“You can show what’s lost by showing how rich some tiny little fragment was.”
With Bianca Stigter’s documentary, Three Minutes: A Lengthening, on the festival circuit, author and inadvertent historian Glenn Kurtz joins the show to for a conversation about his 2014 book, Three Minutes in Poland: Discovering a Lost World in a 1938 Family Film (FSG). We talk about the vibrant prewar Jewish life in Nasielsk captured by his grandfather’s camera, the process of restoring the home movie, his Grail-like quest to find the few surviving Jews from the town to record their stories and find out what was really in that brief movie. We get into how long it took him to recover from writing Three Minutes in Poland, what it was like returning to it for the documentary, how the book changed his approach to memory, and the fearsome responsibility and wonderful gift of restoring to the survivors a few moments of their childhoods. We also discuss what interviewing Holocaust survivors taught him, how he learned to accept that there are so many stories he’ll never know, how it felt to visit Poland as part of his research, and some non-Holocaust topics, like how music led to Glenn’s literary career, what he learned from his interview series with writers about their writing practice, and more. Give it a listen! And go read Three Minutes in Poland: Discovering a Lost World in a 1938 Family Film!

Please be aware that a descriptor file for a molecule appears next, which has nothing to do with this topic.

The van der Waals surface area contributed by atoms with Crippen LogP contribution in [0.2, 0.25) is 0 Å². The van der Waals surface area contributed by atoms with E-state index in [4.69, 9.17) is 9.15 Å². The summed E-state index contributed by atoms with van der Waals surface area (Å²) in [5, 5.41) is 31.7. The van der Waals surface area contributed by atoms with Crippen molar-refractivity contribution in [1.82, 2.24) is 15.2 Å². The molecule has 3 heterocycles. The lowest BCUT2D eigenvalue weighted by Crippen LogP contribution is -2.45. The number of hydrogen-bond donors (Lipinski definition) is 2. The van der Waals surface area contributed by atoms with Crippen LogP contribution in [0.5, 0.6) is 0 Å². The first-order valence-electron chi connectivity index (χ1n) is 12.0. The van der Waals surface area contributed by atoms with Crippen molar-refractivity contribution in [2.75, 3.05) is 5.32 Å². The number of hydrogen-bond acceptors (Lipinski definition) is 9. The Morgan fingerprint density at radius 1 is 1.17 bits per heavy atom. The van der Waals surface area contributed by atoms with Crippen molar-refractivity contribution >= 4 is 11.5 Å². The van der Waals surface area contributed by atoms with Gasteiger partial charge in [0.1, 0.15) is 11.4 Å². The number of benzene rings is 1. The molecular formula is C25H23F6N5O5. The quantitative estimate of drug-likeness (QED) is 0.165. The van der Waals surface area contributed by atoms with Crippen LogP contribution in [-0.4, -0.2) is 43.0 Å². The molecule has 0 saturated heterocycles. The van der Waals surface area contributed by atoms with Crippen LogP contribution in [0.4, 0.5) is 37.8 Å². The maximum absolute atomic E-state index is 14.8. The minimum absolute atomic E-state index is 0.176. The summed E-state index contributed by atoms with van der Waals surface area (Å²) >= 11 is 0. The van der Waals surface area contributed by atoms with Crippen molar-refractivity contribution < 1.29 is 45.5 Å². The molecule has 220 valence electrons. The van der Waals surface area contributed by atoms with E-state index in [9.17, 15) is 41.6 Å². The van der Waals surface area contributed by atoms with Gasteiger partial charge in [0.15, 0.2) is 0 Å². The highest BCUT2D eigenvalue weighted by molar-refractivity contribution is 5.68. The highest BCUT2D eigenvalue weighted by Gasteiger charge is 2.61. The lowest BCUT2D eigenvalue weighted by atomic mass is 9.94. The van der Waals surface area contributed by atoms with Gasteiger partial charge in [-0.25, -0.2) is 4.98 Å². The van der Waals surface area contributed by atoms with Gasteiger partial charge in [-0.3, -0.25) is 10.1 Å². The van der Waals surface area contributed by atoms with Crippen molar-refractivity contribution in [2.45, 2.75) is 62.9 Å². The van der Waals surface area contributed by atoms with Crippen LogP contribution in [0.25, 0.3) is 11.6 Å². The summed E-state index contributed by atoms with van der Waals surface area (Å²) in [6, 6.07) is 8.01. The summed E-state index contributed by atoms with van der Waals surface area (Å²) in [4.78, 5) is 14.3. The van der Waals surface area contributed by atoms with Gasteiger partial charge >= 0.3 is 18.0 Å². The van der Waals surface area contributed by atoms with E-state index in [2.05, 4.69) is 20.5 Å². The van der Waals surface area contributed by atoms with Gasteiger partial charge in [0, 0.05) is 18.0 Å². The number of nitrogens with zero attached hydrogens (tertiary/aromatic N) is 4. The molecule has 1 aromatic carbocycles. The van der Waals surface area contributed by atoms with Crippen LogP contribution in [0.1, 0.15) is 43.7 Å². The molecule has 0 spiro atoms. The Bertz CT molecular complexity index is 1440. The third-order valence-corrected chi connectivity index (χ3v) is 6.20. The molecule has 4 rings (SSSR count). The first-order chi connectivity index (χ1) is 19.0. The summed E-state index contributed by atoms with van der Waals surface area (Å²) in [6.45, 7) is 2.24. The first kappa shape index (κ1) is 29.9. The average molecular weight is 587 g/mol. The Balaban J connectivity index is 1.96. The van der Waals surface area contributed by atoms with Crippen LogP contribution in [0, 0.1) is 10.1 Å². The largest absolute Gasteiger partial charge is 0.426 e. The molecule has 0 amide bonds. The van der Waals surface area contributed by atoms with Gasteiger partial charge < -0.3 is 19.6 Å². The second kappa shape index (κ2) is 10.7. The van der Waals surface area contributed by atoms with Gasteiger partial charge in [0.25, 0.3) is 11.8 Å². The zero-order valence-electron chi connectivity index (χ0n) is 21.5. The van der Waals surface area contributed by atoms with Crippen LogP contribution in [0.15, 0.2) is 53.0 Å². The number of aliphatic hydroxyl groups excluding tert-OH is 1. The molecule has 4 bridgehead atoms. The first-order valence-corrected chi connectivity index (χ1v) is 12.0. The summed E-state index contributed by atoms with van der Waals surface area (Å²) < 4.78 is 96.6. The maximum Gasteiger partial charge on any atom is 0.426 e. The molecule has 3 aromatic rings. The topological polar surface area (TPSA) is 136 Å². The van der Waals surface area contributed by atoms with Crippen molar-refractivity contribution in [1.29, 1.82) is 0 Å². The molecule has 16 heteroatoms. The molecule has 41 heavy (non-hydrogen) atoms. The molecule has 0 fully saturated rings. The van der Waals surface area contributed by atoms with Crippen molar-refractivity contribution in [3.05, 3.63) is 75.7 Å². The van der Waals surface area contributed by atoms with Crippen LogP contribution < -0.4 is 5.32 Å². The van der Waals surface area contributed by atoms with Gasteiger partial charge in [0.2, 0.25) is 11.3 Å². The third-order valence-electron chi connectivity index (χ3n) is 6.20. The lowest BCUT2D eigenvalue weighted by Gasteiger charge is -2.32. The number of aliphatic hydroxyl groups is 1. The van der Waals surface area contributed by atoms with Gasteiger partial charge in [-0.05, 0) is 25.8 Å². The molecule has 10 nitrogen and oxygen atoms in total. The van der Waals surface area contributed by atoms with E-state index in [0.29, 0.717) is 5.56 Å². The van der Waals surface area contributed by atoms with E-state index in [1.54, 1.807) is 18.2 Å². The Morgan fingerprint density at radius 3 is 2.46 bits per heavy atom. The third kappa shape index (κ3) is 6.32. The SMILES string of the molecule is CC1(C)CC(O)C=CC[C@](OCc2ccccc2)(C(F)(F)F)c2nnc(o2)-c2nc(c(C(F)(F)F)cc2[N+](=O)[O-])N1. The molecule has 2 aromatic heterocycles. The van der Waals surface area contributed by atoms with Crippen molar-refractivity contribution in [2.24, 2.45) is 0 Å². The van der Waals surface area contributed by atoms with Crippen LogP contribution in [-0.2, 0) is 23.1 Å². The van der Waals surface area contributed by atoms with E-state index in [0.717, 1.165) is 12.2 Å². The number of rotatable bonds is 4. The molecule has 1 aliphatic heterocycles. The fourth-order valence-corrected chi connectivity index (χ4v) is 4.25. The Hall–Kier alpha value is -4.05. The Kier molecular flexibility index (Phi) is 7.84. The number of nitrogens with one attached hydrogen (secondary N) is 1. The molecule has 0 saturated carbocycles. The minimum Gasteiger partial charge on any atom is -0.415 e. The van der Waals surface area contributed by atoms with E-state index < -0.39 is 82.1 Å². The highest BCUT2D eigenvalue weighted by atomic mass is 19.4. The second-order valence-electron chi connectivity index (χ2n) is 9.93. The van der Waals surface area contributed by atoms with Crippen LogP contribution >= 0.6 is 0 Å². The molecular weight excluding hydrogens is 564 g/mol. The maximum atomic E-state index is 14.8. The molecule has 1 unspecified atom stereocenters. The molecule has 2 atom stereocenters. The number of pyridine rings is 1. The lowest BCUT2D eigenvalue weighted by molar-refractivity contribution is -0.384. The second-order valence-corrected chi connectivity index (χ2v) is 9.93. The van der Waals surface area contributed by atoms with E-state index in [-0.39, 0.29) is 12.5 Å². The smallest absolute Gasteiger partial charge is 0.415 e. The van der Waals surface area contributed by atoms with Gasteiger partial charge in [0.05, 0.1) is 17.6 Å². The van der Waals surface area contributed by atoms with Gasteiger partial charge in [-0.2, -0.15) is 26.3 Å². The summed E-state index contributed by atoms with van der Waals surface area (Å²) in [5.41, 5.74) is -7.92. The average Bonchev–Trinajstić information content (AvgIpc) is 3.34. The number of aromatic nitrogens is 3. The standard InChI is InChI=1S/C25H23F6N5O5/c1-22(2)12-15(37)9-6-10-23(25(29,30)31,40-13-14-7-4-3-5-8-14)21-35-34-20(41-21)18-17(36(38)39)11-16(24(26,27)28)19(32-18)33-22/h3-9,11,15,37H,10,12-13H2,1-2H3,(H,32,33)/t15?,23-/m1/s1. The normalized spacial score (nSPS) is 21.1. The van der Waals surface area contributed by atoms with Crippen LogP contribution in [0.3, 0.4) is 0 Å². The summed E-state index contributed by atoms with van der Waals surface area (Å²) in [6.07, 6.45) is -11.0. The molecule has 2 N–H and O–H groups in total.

“The urgency to understand ‘What are we looking at?’ in this pre-Holocaust view of Jewish Poland is what motivated me. What am I seeing? It’s a silly question, but if you ask it often enough, it’s unanswerable in the end. The film just keeps opening and opening to you as you ask that question.”
“So much can be excavated if you just pause and focus on something.”
“It demanded an openness and strength to listen to the stories that people had to tell me, and to bear witness to their inconceivable pain.”
About our Guest
Glenn Kurtz is the author of Practicing: A Musician’s Return to Music, and Three Minutes in Poland: Discovering a Lost World in a 1938 Family Film. He was the host of Conversations on Practice, a series of public conversations about writing held at McNally Jackson Books in New York City.
There’s a more extensive bio on his site.
Credits: This episode’s music is Fella by Hal Mayforth, used with permission from the artist. The conversation was recorded remotely via Zencastr. I used a Heil PR-40 Dynamic Studio Recording Microphone feeding into a Cloudlifter CL-1 and a Mackie Onyx Blackjack 2×2 USB Recording Interface. All processing and editing done in Adobe Audition CC. Photo of Glenn by someone else. It’s on my instagram.